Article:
The neighborhood of Fairmount, Philadelphia combines big city sights with small-town charm. On one side, a paved trail winds along the Schuylkill River, where people picnic on sunny afternoons. On the other, high-rise office buildings mingle with the Greek revival facade of the art museum. Whether you’re a tourist or local, one thing is clear: It’s the perfect place to ride a bike.
Shelly Walker, owner and founder of Fairmount Bicycles, first grasped the promise of the area while bike commuting across the neighborhood in the early 2000s. She was working at a coffee shop while managing customer operations for a low-budget bike repair business—fixing bikes in a warehouse and selling them on Craigslist. After a couple rides to and from work, she noticed Fairmount lacked a bike shop. The realization ignited an entrepreneurial streak that—combined with her customer service skills—helped Walker grow her business idea into two bustling bike shops and a top-rated bike tour company, Philly Bike Tour Co.
Today, the business’s approachable atmosphere and commitment to customer service helps keep the shop full—even in an unprecedented bike shortage. “We’re known for being friendly. We’re known for being down to earth,” Walker said. “From the get-go, the goal has been to have a bike shop in Fairmount and then have a bike shop in Brewerytown. I was coming at it like, there’s a need, and I’d like to fill that need.”
A queer, woman-owned business, Fairmount Bicyles also serves as a safe space for anyone looking to make connections in the cycling community—or simply to get their flat fixed, a service that became essential in the pandemic. “I fell in love with the utilitarian aspect of bikes—getting from point A to point B. But it also could be somebody’s way out of their neighborhood. It could be somebody’s way to work for free,” Walker said. “That you could ditch your SEPTA [transit] card if you have a bike—that’s huge.”
“Busy since day one”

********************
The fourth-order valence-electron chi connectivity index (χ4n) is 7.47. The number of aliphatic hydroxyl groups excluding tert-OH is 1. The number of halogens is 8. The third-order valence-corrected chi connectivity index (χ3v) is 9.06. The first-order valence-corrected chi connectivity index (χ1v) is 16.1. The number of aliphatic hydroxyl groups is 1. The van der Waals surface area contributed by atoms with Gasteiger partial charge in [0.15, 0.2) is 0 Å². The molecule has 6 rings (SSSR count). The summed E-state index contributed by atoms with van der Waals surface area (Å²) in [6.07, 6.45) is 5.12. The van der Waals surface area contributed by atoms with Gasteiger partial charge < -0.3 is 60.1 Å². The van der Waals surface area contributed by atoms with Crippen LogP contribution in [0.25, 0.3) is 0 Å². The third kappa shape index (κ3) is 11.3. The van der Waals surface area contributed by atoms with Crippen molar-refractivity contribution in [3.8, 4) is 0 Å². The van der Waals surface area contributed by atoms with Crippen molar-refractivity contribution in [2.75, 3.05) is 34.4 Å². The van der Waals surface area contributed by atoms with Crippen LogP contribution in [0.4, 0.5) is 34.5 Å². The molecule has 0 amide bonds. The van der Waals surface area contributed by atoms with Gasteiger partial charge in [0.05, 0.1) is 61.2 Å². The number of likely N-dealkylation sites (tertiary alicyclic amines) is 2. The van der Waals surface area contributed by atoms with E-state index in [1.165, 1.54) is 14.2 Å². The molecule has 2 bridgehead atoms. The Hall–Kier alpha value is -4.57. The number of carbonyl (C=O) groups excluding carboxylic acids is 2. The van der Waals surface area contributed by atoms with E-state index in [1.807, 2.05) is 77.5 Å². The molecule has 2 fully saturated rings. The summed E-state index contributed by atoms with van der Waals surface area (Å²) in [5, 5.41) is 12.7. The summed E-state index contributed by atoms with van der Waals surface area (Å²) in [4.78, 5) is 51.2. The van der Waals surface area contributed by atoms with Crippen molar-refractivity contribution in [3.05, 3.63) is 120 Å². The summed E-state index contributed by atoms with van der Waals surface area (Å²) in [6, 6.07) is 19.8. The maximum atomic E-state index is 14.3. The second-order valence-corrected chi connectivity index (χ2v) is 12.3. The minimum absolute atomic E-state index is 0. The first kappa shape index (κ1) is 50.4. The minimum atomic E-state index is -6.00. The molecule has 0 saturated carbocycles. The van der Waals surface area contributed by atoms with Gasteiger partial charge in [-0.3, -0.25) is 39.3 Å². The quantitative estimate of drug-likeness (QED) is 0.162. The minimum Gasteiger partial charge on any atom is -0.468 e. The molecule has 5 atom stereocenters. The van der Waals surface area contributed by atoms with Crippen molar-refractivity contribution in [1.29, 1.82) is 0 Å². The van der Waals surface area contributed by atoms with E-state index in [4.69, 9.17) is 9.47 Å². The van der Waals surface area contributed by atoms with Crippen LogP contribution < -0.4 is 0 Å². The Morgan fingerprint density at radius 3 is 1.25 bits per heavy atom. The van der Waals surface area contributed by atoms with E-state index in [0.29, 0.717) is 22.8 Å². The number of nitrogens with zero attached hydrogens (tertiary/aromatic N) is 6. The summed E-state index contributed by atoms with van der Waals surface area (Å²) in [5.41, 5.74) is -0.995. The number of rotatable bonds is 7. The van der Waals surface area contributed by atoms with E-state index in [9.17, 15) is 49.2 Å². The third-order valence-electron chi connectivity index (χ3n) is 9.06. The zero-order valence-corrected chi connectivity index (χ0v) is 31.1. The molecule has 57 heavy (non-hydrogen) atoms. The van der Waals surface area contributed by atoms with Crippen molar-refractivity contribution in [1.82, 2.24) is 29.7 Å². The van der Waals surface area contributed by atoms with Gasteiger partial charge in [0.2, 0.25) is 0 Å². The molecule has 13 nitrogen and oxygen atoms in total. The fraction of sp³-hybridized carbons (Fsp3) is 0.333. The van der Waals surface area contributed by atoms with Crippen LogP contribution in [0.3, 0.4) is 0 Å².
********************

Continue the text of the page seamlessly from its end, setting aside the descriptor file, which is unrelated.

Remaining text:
Armed with a diverse resume and a passion for connecting with customers, Walker brought an array of unique skills to the business. “[My experience] gave me a lot of perspective that other shop owners might not have,” Walker said. “We can look at this and say: How long does this take us? How much should we charge? How much would I pay for this as a consumer?”
From the start, Walker did things differently. A film major with mostly restaurant experience, she had never worked in a bike shop before. Joining forces with two bike mechanic friends, she focused on tuning up her business skills and enrolled in a class at the Philadelphia nonprofit Entrepreneur Works. There, she learned how to communicate her business plan to investors (mostly friends and family). “I had expressed in the class that I was nervous about telling anyone about my idea,” Walker said. “[My advisor] was like: ‘If someone had the idea they’d be doing it already. The more people that know, the more people who can help.’”
Sure enough, Walker’s presence alone on Fairmount Avenue helped get the word out. Even her landlord told her, “I would love for there to be a bike shop here.” Since the shop was situated near a popular bike path and meeting an obvious need, neighbors began flooding in—and haven’t stopped. “We’ve been busy since day one,” Walker said.
Almost unintentionally, Walker also tapped into a desire for a queer-owned bike shop in the city. This is especially powerful, given that many customers are apprehensive about the stereotype of a “condescending bike mechanic,” as Walker put it. “Word of mouth has spread where people do come because it’s like, chances are this is gonna be a safe space—I love that,” she said, adding that she also goes out of her way to support LGBTQ-owned businesses. “Especially when you’re in a setting where you might be condescended to, it just seems like one less barrier.”